As I write this article today, we are roughly 6½ hours into the last day of October – otherwise known as Hallowe’en. Most years, there is a lot of debate about what it actually means – whether it is actually right for children to go knocking on people’s doors, asking for sweets.
This year has been no different; BBC Hereford & Worcester‘s mid morning presenter, Tony Fisher discussed Hallowe’en and its associated problems on Thursday’s programme. There were a lot of callers phoning up to say how they often feel scared to have large groups of children knocking on their doors asking for sweets (and, in some cases, money).
There were also some callers more supportive callers – one reporting that her 12 year old grandson loves dressing up and going trick-or-treating with his parents, while another called to talk about how visitors to her house one year were given the treat of patting the dog, instead of being told that there was no food available!
However, Hallowe’en actually has a strong connection to Christianity:
Many Christians ascribe no negative significance to Halloween, treating it as a purely secular holiday devoted to celebrating “imaginary spooks” and handing out candy. Halloween celebrations are common among Roman Catholic parochial schools throughout North America and in Ireland. In fact, the Roman Catholic Church sees Halloween as having a Christian connection.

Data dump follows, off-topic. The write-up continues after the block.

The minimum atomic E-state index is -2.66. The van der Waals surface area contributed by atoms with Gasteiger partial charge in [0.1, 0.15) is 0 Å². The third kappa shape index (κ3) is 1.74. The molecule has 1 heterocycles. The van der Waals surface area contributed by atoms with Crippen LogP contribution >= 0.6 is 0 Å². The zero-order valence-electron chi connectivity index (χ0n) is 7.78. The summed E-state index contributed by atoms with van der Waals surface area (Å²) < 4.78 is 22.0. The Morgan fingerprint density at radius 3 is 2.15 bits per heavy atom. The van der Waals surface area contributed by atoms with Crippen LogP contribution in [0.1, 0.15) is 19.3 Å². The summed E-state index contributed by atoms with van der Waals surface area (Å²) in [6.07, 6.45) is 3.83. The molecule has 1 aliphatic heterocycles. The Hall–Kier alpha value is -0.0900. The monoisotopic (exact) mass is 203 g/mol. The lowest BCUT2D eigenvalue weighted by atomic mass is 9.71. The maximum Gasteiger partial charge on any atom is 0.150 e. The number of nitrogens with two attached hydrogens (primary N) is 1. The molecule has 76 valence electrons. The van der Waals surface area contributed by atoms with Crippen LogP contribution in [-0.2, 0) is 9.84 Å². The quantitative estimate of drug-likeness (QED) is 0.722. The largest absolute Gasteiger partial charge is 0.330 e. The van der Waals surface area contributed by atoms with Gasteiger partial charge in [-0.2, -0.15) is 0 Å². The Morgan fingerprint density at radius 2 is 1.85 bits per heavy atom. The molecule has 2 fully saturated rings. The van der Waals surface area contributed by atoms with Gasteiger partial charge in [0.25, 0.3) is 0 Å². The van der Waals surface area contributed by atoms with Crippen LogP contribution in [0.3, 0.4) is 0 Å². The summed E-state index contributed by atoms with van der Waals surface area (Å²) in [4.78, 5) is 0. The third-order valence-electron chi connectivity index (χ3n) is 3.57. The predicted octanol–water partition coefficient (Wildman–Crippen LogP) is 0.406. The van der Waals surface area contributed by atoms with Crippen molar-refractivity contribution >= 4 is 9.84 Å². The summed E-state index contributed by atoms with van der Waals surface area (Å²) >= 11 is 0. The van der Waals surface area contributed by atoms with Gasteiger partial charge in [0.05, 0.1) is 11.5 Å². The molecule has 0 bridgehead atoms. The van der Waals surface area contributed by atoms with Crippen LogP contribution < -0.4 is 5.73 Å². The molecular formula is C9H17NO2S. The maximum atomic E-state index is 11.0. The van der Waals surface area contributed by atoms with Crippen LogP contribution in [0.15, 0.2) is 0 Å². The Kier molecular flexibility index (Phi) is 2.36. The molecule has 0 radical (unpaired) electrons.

Quoted from Wikipedia: Hallowe’en
In fact, in the USA, the negative publicity which is common in the UK doesn’t seem to exist. Many children go Trick-or-Treating for UNICEF – using an orange collection box, they ask for small donations from the people they visit. Over $118 million has been raised from this activity.
The National Confectioners Association reported in 2005 that 80 percent of adults in the United States planned to give out confectionery to trick-or-treaters, and that 93 percent of children planned to go trick-or-treating.
Quoted from Wikipedia: Trick-or-Treating
Yet, here in the UK, we often hear stories of increased levels of violence on October 31. I would be interested to know whether this is a common topic of discussion over in the USA – I have seen no stories on US news websites! In fact, the UK seems to be the only country where it is a topic widely discussed.
If you’re one of the people refusing to take part in Hallowe’en, remember this: you’re refusing to join in with what, to the majority of young children, is a bit of fun. Many younger children go with their parents and knock on the doors of the people they know – they are polite to residents. Any violence, vandalism etc. comes from a very small number of people, who are painting a very false image of what Britain is really like.